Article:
Sure, complete and total convictions in your methods and practices is admirable, if not a little impossible to execute in every facet of your life (see my post on hypocrisy here). Rigid fundamentalism at its core is, after all, unflinching, close-minded, and ultimately dangerous. A lack of empathy is a near requirement, regardless of what it’s about. Of course it is important that you and your business stand up for your principles and avoid unnecessary compromises, but it’s also crucial to acknowledge that no debate is about absolutes, and often there are indirect and subtle ways to effectively promote your perspective.

It is extremely frustrating that this Training War seeps into the rest of the pet world – affecting retail businesses, groomers, kennels, dog walkers, and rescue organizations. And the effect is damaging.

I never really understood how unwavering these convictions were until a few years ago when we were getting ASLC off the ground and this very thing caused me no end of frustration and befuddlement. We called Company X to ask if they would support the cause and host the petition, and much to my surprise, Company X immediately came back with a firm “No”. No, they would not support ASLC. Not because of the merits of ASLC or its founders – they absolutely did support the ban on a retail sale of dogs and cats and were glad to see us take on the cause. They did not want to get on board because they’d heard a rumour that Company Y was also going to be a supporter. And, as I’m sure you’ve guessed, companies X and Y train dogs differently.

This struck me as ludicrous.

"A dog is the most enthusiastic thing on the planet, if you go - do you wanna do this? It goes - definitely, that's my best thing." - Derek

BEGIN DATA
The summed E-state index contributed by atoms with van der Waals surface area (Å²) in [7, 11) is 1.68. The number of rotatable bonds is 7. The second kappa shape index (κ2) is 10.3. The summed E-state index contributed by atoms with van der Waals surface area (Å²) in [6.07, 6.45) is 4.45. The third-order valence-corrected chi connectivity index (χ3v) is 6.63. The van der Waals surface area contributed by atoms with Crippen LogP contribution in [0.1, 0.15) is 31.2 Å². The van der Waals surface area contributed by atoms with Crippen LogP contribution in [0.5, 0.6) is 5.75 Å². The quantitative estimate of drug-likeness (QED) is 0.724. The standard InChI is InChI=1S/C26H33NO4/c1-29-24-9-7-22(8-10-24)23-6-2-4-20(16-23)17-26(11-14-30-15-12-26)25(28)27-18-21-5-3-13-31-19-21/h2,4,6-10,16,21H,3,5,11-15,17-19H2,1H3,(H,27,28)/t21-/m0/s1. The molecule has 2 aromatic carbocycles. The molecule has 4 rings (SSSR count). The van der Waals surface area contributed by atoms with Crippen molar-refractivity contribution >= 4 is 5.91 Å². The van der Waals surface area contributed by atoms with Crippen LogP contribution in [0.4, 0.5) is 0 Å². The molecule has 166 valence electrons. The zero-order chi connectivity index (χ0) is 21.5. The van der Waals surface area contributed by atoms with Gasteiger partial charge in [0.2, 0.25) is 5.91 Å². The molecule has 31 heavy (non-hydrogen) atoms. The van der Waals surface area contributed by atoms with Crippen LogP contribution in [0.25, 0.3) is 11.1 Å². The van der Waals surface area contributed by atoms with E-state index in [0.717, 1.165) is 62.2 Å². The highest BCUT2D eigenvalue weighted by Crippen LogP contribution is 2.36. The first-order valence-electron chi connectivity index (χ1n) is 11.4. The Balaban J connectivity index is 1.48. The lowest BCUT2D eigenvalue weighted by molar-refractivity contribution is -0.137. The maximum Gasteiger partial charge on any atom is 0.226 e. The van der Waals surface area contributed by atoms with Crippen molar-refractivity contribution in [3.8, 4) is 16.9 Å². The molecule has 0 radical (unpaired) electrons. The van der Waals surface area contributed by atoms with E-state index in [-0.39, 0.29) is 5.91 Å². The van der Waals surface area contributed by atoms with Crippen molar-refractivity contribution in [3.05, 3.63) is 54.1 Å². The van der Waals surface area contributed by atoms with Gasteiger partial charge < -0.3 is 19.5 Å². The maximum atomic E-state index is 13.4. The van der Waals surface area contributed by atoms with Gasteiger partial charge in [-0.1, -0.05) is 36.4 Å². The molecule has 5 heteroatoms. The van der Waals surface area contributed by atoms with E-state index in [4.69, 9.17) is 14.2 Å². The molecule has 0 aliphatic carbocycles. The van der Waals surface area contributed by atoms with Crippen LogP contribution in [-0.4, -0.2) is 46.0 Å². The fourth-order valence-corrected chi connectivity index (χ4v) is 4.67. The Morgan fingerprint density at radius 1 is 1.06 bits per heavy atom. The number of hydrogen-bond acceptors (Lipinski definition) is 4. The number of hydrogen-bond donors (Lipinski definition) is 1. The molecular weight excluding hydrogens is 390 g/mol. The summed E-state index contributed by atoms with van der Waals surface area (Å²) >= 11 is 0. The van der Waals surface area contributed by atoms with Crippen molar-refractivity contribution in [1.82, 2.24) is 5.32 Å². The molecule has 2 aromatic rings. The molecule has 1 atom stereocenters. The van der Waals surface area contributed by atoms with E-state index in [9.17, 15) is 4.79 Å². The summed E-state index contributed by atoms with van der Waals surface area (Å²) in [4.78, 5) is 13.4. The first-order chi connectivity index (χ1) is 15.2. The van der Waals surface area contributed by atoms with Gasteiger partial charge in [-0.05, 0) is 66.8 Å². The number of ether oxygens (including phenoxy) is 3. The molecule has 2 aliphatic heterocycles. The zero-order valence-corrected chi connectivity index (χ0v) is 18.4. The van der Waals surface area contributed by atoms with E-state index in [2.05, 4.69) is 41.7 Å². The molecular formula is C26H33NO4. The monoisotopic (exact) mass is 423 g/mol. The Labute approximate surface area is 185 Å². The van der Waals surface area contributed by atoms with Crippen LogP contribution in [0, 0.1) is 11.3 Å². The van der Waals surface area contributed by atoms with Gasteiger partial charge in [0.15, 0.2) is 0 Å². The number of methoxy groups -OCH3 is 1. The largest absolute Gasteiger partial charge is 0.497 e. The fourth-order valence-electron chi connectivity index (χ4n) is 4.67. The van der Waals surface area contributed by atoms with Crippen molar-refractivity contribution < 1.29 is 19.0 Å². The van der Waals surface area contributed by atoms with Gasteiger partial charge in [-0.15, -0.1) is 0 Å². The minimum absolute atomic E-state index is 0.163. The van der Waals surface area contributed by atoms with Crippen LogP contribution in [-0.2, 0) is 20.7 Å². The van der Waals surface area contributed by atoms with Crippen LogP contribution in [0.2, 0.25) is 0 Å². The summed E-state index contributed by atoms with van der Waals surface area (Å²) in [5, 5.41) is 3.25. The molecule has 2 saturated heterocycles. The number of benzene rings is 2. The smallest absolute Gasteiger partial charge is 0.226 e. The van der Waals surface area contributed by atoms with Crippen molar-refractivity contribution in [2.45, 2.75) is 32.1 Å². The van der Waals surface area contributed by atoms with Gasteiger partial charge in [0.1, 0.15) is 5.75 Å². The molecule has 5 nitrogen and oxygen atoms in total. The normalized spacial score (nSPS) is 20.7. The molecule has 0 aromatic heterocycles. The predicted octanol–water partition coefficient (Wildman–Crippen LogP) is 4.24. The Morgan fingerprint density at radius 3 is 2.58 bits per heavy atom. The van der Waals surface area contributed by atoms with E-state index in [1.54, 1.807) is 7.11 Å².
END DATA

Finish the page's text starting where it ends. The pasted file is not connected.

“A dog is the most enthusiastic thing on the planet, if you go – do you wanna do this? It goes – definitely, that’s my best thing.” – Derek

Yes, the companies practiced business differently. But they also both strongly believed that breeding dogs and cats for sale in a pet store was categorically wrong. It did not matter, though, that the ASLC initiative is specifically focussed to one issue and purposely silent on other such matters. Simply because a perceived enemy or competitor also supported the good cause, they could not.

Are the issues connected? Sure, getting a pet and training it are pieces to the same puzzle; however, they are not so directly related that the positions of these training-only companies made any logical sense to me. They both ultimately want to improve the lives of pets, do they not?

Sometimes I wonder if the refusal to work with those who conduct themselves differently is a convenient excuse to avoid things that might be challenging, but then I remember to give the benefit of the doubt and think maybe just sometimes people let their piety get the best of them.

This divisive nature does a lot more harm than good. Emotional decisions are becoming a roadblock to taking action in the best interests of dogs – and of the pet community as a whole. Advocacy messages and rescue efforts are actually being harmed when the community can’t come together as a unified voice to support even simple causes they all actually agree on. Great opportunities for collaboration, promotion, and change are being refused.

How does that look to the public and to politicians when consensus cannot be reached due to unrelated issues?

Perhaps the segregation is the worst/dumbest part. Individuals and organizations decline to interact together on one thing because they disagree another. Well, you’ll never influence or educate anyone if you alienate or shame them.

If you’re trying to convince someone to abandon one training technique, or to see another within some context, you’ll never get anywhere with ridicule or avoidance. The best way to teach others – and to learn from them – is to spend time with people who see things differently than you. Otherwise, you also risk putting yourself in a bubble, and limiting your own knowledge and experience.